With the starting order decided, the 1963 Firecracker 400 occurred on 4th July. Paschal's move into the lead on the first lap symbolised the frequency of lead changes, with 39 in total occurring over the 160 laps. Indeed, the four best performers in the qualifying races routinely overtook each other until lap 61, when Paschal retired following a piston failure. 50 laps later, Johnson retired from the lead, also due to a piston failure. With the exception of a few laps led by Marvin Panch and Lund in 1963 Fords, the race was primarily between Roberts and Lorenzen. On lap 155, after leading 45 consecutive laps, Roberts was overtaken by Lorenzen, kickstarting a highly competitive ending for the event, cumulating in Roberts overtaking Lorenzen on the final lap to claim victory by a few inches and earning $11,600 in prize money.[9][5] Panch finished a close third, the only other driver on the lead lap.[5]

This would be Roberts' second consecutive win at the event, and his third overall, having also won the 1959 race.[10] Ultimately, this would prove to be Roberts' final Firecracker event, as he passed away two days before the 1964 race from his injuries sustained at the 1964 World 600.[10]

Availability[edit | edit source]

According to Racing-Reference, some footage of the 1963 Firecracker 400 may have been included as part of a Historic Films video showcasing classic NASCAR racing at the Daytona International Speedway.[11] While the 25 minutes of footage does not exclusively contain the race, with some clips coming from Daytona 500 races according to the Descriptive Log, it is likely a few fragments can be found in the video, albeit without sound. Nevertheless, a Fleetwood Records field recording of the event also exists.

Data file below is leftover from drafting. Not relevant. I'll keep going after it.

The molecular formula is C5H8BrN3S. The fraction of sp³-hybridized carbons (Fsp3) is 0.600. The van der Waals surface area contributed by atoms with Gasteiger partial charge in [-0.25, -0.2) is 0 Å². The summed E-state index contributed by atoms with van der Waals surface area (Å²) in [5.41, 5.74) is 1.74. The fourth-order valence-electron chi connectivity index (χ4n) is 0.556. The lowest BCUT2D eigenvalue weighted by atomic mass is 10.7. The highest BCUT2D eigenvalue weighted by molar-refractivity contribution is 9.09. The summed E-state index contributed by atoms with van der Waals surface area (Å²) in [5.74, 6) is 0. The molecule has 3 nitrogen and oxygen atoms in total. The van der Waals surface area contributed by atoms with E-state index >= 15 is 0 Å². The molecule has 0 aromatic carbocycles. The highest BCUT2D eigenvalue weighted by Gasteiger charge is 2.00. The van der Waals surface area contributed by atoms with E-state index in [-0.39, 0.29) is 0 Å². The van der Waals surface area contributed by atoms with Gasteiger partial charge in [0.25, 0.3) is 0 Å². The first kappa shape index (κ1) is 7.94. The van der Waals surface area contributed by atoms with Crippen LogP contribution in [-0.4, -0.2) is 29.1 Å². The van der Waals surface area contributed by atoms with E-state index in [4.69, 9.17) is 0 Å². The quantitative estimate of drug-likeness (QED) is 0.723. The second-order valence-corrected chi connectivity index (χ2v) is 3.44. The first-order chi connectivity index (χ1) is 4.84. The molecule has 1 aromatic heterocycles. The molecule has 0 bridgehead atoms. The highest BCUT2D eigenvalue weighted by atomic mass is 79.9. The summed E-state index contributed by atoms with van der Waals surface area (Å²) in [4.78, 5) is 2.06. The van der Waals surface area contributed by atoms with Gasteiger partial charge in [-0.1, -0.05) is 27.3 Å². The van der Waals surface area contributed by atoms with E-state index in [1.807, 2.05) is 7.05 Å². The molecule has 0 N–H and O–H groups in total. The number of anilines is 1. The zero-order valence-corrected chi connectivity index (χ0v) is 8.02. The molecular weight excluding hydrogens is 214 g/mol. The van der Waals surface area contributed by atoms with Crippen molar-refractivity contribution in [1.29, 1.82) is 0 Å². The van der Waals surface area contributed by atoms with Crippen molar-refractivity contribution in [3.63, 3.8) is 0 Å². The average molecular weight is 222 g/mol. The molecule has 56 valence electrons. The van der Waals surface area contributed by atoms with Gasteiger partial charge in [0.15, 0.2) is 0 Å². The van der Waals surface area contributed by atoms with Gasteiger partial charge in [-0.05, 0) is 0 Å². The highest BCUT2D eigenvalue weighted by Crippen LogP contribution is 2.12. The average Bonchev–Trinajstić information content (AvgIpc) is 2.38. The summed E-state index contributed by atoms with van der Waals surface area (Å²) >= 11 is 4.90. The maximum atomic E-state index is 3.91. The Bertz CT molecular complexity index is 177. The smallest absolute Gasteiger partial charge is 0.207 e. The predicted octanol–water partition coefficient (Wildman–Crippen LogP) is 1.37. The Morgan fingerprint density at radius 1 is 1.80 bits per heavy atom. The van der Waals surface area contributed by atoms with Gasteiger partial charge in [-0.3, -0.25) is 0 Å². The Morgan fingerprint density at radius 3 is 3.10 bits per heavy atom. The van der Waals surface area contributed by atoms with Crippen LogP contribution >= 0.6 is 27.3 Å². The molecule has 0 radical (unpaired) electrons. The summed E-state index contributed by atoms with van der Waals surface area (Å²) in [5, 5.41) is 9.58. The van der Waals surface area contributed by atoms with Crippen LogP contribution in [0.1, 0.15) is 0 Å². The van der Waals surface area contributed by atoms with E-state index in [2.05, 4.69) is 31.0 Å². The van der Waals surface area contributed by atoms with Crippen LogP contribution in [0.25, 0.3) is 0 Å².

Additionally, NASCAR on TV states that 45 minutes of highlights were televised on 6th July 1963 as part of ABC's Wide World of Sports, being broadcast alongside the All England Tennis Championships.[12] But while confirmation has been achieved, no footage of the race is known to be publicly available.[13] Back in the 1960s, tapes of recorded television events were usually wiped and reused due to the immense cost of storing them.[14] Nevertheless, there is a slim chance that older NASCAR broadcasts might still be available in kinetoscope form.[15]